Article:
WikiLog: an attempt to synthesize the best aspects of WikiWikis and WebLogs.
See also: WikiWeblog, ThreadingForWiki
[CategoryWikiTechnology] [CategoryWebLog] [CategoryUncommonWikiTechnology]
WardCunningham suggests Bliki (blog+wiki).
WikiWikis are good at sifting and synthesizing knowledge from data. This is an ongoing and collaborative process, undertaken by many people, contributing to and editing the data flow in an attempt to derive meaning from it.
WebLogs are good at presenting ongoing data and encouraging Socratic-style dialogue about it.
They both qualify as CollaborativeHypermedia, but they approach the function differently. WikiWikis treat media as a shared endeavor, or a set of knowledge to be built. WebLogs treat it as a flow to be discussed and commented upon. To put it succinctly, WikiWikis manipulate the data, WebLogs comment upon it.
My interest is in online community-building. This, I think, sits right in the middle of wiki and weblog, in that they both provide a place for people to gather, and a shared enterprise for them to engage in. Both, however, fall short of the task of community-building in different circumstances and for different reasons.
WebLogs are too transient. It is very difficult to keep a discussion active on a normal weblog system for longer than a few days, or weeks at best. Partly this is a tools failure, but partly it's due to the linear nature of weblog content. Information is treated as a flow, or stream, which is added to in a linear, chronological fashion. Often, the same topics are raised in successive posts, and re-discussed, frequently covering ground that has already been covered, better, previously.
WikiWikis avoid this linearity by being an interconnected web of data. Nothing ever goes out of date on a Wiki, and any old post can be refreshed and revived when it becomes relevant and interesting again. However, Wikis are possibly even worse at encouraging community than weblogs, because they lack a basic discursive nature. People like to go back and forth on things, and there isn't a feeling of discussion on a wiki, but one of editing and revising what others have said. Yes, you can "discuss" on a wiki, but it goes against the grain of the system.
The basic gist is to marry a wiki's ability to create complex nests of knowledge with a weblog's encouragement of dialogue, and I think you'd have a very powerful space for community.
In other words: There seem to be two kinds of content, roughly equivalent to ThreadMode and DocumentMode, and the trick is to merge them somehow.
Some people think that the LinkPattern on a wiki is important. Certainly WikiWords will catch the eye of your visitors. Whether a WikiWord names a concept, however, is open to debate. Whether camel case helps AccidentalLinking has also been challenged. At the moment it seems that this is mostly a question of aesthetics.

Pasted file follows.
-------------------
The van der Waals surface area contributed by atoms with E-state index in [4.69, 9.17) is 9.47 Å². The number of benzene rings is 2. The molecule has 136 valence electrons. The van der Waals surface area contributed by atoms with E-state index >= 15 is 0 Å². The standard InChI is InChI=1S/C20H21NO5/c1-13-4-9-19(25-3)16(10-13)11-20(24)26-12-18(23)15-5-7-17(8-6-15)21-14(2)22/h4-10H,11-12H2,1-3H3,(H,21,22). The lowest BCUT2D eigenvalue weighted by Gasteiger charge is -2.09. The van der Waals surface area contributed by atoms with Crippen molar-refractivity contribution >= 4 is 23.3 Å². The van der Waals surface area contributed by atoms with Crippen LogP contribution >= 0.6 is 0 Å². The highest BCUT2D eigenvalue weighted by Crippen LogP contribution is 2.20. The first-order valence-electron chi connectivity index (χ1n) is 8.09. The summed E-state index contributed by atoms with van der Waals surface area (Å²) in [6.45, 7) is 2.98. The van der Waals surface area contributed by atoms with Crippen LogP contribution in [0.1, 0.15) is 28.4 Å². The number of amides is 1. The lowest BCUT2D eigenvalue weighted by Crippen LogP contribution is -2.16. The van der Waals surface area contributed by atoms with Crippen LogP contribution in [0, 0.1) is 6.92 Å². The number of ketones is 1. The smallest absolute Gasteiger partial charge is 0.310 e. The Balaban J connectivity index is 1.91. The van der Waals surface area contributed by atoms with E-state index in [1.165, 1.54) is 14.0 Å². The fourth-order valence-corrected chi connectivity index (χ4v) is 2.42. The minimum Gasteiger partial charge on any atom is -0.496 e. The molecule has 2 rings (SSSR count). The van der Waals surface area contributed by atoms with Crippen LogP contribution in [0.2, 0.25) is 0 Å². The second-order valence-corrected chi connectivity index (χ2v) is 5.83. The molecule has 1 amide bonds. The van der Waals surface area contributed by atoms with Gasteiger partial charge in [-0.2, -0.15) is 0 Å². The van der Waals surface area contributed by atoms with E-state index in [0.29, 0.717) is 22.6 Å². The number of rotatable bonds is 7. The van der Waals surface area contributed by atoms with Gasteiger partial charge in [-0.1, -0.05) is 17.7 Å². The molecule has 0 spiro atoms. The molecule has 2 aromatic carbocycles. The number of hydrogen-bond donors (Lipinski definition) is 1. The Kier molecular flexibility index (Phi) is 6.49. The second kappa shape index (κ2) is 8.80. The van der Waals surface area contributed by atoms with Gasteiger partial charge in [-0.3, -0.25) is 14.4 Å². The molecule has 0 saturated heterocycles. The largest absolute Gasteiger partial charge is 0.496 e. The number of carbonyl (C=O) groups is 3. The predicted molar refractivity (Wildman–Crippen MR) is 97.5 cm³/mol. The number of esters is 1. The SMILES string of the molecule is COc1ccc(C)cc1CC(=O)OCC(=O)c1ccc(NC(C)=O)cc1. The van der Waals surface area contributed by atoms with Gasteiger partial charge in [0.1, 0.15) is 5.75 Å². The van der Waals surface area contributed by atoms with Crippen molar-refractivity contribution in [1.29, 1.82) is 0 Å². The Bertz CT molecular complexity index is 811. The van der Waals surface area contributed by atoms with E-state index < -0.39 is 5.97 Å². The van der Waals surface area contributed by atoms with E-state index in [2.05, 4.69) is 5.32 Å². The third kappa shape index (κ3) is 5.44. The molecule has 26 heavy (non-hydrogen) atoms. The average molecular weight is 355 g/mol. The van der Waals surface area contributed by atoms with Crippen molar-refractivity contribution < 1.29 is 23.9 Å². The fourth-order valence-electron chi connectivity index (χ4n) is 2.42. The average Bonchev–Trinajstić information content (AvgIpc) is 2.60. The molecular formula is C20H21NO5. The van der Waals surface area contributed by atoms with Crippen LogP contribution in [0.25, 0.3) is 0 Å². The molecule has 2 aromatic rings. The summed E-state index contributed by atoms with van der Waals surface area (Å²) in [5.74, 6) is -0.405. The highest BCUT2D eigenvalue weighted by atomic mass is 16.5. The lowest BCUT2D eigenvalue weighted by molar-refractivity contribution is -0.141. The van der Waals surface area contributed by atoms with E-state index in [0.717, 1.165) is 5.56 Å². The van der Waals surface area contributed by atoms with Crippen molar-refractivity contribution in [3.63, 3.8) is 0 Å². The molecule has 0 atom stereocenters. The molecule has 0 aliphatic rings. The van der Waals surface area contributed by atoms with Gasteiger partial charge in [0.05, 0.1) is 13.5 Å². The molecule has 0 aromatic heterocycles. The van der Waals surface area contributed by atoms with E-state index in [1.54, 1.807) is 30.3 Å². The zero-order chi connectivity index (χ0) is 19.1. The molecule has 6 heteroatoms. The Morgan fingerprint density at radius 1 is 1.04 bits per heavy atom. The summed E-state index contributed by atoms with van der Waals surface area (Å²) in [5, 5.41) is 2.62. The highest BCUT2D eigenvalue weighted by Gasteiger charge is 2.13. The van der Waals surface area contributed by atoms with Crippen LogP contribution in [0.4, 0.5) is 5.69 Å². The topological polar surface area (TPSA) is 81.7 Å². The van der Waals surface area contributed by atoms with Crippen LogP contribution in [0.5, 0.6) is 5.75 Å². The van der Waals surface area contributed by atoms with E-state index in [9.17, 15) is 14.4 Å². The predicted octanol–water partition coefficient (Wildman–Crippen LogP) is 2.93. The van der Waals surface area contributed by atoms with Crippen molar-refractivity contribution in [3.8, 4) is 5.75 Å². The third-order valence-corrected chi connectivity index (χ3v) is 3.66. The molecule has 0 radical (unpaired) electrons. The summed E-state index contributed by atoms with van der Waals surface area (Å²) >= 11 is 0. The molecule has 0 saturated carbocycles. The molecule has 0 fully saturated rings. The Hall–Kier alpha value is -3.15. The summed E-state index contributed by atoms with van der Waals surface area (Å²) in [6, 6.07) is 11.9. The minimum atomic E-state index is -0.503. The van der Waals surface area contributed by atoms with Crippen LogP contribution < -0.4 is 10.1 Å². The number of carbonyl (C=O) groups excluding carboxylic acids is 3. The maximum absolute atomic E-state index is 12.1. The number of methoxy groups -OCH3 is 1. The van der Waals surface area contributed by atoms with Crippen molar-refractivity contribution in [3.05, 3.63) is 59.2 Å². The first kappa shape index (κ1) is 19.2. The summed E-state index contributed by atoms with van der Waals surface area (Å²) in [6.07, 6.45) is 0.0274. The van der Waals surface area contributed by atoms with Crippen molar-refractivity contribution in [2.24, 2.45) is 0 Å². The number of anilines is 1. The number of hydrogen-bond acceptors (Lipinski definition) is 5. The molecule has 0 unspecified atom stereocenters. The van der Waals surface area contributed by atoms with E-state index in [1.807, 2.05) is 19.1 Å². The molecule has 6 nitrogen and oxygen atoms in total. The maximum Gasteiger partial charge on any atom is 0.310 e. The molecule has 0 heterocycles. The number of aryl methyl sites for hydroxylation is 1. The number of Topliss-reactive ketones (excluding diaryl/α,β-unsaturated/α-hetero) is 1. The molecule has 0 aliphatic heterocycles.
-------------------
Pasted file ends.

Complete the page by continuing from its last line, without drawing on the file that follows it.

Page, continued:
A great strength of wikis is the paring down of comments. Currently, one can expect to find points made multiple times in a weblog discussion. In the WikiLog, those comments are refactored into a single, more potent comment. Similarly, a flurry of point and counterpoint can be summarized much more succinctly (supposing anyone is willing to deal with the ThreadMessNightmareFromHell?). And who can argue with the power to delete troll comments or soften their language?
I think it's a neat idea if it can be made to work. I'm not so much interested in seeing wikis become more like WebLogs, but I'm happy at the prospect of the reverse. :-) I forsee some problems, however:
Moreover, all of this has to be achieved as simply as possible. Seconds-to-download-a-page and clicks-to-post-a-comment must be comparable to or better than that for a WebLog. -- anon.
(Beyond mere PageAggregation, that is.)
I've been calling the unit of editing a "Note" and I see pages as being assembled out of Notes by the system in some more-or-less predictable way. I evisage post-hoc linking as being similar to parenting. Link strength depends on voting. Mentioning a Note can cause its content to be inlined at the point of reference. This raises issues of InvoluntaryTransclusion, ContentSwizzling etc. Some problems here I don't have good solutions for. -- DaveHarris
External links and lists: AbbeNormal:WikiWeblogs, Pikie:WikiWeblogs, CraoWiki:WikiWeblog (in LangueFrançaise).
Sources: An article in [PC Magazine] with a short interview with WardCunningham.
See WebLog and WikiDefined for a discussion of the two guiding principles for wikilogs.
Software combining wiki and weblogs:
Zope solutions (have either of these actually been done?):
Are these really wikis?
Also see ModWiki, http://www.ourpla.net/john/wikiweblogpim.html, http://www.ourpla.net/cgi-bin/pikie.cgi?WikiWeblogs AbbeNormal:WikiWeblogs.
See also (distantly related) the demo for [AtomWiki:AtomWikiGateway], which allows a third-party to give a wiki an Atom interface. Atom is a protocol for automated interaction with blogs (although, as shown here, it can be applied to reading/writing other web resources, too).
There are also some features of EditThisPagePHP that are between a blog and a wiki. It only adds an "edit this page" button to a single page, but it supports diffs (like a wiki) but also posts then in RSS form (like a blog), it supports trackbacks (like a blog) but also supports pure HTML (like web pages).
It is interesting to note that the approach taken for a WikiLogs is heavily biased towards WikiWiki-like functionality. A case of WikiFirst? ? Here is my proposal. Why not present the design of the WikiLog from a more WebLog like perspective and from a more WikiWiki like perspective? BlogMashVsWikiMash